7 Signs You Don't Want to Be the Boss

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April 18, 2024 at 9:42AM UTC
Management isn’t for everyone. While a promotion to management typically means a raise in both pay and status, there are some downsides to being the boss.
Of course, there’s also a chance that you’re letting your fears get in the way of your better judgment. It’s not uncommon for passionate, dedicated workers to underestimate their own abilities. This means that some of the most qualified people never get a real chance at leadership, due to the simple fact that they don’t put themselves out there. Imposter syndrome is real, and it can keep you from achieving your goals.
So how do you know if you truly don’t want to be the boss — or if you’re just holding yourself back from a move that make you happy in the long run? Look for these signs that you really don’t want to be the boss:

1. You love your current job.

Maybe you love your role and don’t want to move up, perhaps into a job where you’ll do less of what you like and more of what you don’t like. Not all sellers want to be sales managers; not all writers want to be editors. If you truly enjoy your day-to-day, it’s very possible that a promotion would mean moving away from the things that make you happy at work.
However, it’s important to realize that even if you stay where you are, your job is likely to change. You’ll gain new responsibilities and your old ones will change over time, as the company and the team grow and evolve. (Or shrink and lay people off — but let’s be positive.)
That’s not necessarily an argument for accepting a promotion. But it is a good reminder that nothing stays the same. If you love what you do right now, it’s important to understand why you love it. You should also learn as much as possible about the duties involved in the role above you on the org chart. You might be surprised to find that you’d like that job, too.
Question to Ask Yourself: What is it that you love about your job — and will you lose it by moving up or moving on? Identifying the duties and responsibilities that make your job enjoyable will help you recognize it if your job changes into something less appealing, should you decide to stay put.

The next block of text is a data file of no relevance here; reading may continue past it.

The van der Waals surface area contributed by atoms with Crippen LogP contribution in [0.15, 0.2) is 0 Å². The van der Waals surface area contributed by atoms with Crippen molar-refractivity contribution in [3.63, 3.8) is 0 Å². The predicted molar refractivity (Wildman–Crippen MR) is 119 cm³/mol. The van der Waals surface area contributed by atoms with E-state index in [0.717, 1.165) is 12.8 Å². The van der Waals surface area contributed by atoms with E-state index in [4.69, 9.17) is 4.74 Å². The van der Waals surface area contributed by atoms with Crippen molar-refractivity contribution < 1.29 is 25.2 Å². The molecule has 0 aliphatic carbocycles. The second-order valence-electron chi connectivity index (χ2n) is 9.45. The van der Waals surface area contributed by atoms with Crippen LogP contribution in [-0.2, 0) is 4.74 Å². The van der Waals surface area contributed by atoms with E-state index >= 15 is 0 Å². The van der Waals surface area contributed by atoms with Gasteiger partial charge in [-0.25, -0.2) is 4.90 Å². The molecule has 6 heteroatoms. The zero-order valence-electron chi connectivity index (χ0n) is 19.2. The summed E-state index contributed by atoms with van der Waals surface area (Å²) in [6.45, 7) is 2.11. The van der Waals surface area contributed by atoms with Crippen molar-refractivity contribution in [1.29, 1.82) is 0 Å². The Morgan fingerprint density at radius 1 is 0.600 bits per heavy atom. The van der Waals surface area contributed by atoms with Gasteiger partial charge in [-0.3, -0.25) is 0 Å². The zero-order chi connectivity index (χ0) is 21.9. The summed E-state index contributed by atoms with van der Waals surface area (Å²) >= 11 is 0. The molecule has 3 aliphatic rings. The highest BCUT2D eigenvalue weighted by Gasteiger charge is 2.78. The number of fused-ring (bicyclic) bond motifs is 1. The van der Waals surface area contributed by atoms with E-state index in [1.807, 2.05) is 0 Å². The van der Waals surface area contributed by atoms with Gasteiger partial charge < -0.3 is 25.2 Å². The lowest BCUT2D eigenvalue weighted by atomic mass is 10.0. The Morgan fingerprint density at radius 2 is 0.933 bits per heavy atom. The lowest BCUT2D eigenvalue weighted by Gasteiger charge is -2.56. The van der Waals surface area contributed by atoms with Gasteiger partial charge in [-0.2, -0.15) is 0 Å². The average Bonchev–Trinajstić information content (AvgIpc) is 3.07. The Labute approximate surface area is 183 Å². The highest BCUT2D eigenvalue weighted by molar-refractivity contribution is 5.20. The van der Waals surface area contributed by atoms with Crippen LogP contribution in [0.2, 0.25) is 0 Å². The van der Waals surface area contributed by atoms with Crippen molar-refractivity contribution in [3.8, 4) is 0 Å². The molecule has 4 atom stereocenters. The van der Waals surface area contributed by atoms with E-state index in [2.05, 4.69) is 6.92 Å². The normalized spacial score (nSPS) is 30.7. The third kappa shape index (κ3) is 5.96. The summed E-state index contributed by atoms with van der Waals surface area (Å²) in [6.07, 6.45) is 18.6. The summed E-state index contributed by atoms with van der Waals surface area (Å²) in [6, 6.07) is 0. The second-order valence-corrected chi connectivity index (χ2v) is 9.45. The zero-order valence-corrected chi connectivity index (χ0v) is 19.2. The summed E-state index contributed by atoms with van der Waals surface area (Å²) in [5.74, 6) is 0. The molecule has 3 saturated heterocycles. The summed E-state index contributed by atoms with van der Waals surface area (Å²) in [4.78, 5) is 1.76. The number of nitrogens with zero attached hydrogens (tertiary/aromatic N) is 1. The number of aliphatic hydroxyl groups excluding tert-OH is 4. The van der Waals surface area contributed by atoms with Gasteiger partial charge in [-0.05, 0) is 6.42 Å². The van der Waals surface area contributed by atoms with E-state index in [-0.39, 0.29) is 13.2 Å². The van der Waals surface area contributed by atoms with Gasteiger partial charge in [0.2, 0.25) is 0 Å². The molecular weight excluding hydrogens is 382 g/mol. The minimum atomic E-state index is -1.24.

It’s also a good idea to talk to people who have the job you’re considering (or avoiding). Don’t assume you know everything about the role before you speak to someone who has it.

2. You're pretty sure the pay raise wouldn't be all that impressive.

Years ago, a friend of mine took a job as a nurse manager at the hospital where she’d been a staff RN. After five years in the management role, she switched back to staff.
“I tallied it up,” she said. “And when I figured in the loss of overtime, moving from hourly to salaried, plus the fact that I had to take work home with me as a manager, I think my hourly rate was approaching minimum wage.”
This was probably a slight exaggeration — but she may have been earning less per hour on average after her promotion. PayScale data show that the average hourly rate for a registered nurse in the U.S. is $29.30. A clinical nurse manager makes an average annual salary of $81,824 (or $35.90 per hour). If she wound up working 60-hour weeks as a manager, as opposed to 40 hours or fewer as a staff nurse, it’s very possible that her average hourly wage was lower as a manager.
(Note to any nurses contemplating the same move: your mileage may vary. Do your research before saying yes or no to a promotion.)
Question to Ask Yourself: How much will I earn — and how much more time will I have to put in to earn it? Take the PayScale Salary Survey to get a free salary report with a range for both jobs. Then do some discrete digging to find out how long your workday would be, if you took the new job.

3. Your actual boss's job seems like your worst nightmare.

Maybe it’s less that you love what you’re doing now, and more that you’re absolutely certain that you’d hate doing what your boss does. For example, maybe you’re introverted, but your boss’s job involves giving a lot of presentations. Or maybe you like to stay close to home, but your manager’s role requires quarterly travel.
These are all perfectly good reasons not to go for the rung above you on the corporate ladder. But they might not be reasons to stay where you are forever.